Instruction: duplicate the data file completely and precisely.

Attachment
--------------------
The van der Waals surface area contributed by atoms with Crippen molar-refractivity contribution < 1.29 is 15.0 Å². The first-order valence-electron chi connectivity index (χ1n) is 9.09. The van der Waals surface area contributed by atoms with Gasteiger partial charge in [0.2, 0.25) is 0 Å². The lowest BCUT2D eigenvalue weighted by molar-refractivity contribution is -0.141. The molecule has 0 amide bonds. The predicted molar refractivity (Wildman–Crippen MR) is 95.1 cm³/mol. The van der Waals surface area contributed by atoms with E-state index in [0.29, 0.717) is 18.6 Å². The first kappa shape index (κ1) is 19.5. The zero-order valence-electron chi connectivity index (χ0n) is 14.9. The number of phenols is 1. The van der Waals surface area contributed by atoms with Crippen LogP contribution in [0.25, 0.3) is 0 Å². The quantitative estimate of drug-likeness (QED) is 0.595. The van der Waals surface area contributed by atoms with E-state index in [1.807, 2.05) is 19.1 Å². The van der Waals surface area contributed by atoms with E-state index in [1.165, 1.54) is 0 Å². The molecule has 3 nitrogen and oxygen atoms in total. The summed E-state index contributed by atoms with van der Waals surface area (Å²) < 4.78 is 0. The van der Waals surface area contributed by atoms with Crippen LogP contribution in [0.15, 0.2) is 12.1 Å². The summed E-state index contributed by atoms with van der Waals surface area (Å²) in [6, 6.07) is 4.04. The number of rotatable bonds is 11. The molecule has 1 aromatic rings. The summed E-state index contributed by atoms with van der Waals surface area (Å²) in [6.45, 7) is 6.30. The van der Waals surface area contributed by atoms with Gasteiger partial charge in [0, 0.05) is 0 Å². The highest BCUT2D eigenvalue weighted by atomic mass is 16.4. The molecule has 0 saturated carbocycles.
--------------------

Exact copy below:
The van der Waals surface area contributed by atoms with Crippen molar-refractivity contribution < 1.29 is 15.0 Å². The first-order valence-electron chi connectivity index (χ1n) is 9.09. The van der Waals surface area contributed by atoms with Gasteiger partial charge in [0.2, 0.25) is 0 Å². The lowest BCUT2D eigenvalue weighted by molar-refractivity contribution is -0.141. The molecule has 0 amide bonds. The predicted molar refractivity (Wildman–Crippen MR) is 95.1 cm³/mol. The van der Waals surface area contributed by atoms with E-state index in [0.29, 0.717) is 18.6 Å². The first kappa shape index (κ1) is 19.5. The zero-order valence-electron chi connectivity index (χ0n) is 14.9. The number of phenols is 1. The van der Waals surface area contributed by atoms with Crippen LogP contribution in [0.25, 0.3) is 0 Å². The quantitative estimate of drug-likeness (QED) is 0.595. The van der Waals surface area contributed by atoms with E-state index in [1.807, 2.05) is 19.1 Å². The van der Waals surface area contributed by atoms with E-state index in [1.165, 1.54) is 0 Å². The molecule has 3 nitrogen and oxygen atoms in total. The summed E-state index contributed by atoms with van der Waals surface area (Å²) < 4.78 is 0. The van der Waals surface area contributed by atoms with Crippen LogP contribution in [0.15, 0.2) is 12.1 Å². The summed E-state index contributed by atoms with van der Waals surface area (Å²) in [6, 6.07) is 4.04. The number of rotatable bonds is 11. The molecule has 1 aromatic rings. The summed E-state index contributed by atoms with van der Waals surface area (Å²) in [6.45, 7) is 6.30. The van der Waals surface area contributed by atoms with Gasteiger partial charge in [0, 0.05) is 0 Å². The highest BCUT2D eigenvalue weighted by atomic mass is 16.4. The molecule has 0 saturated carbocycles.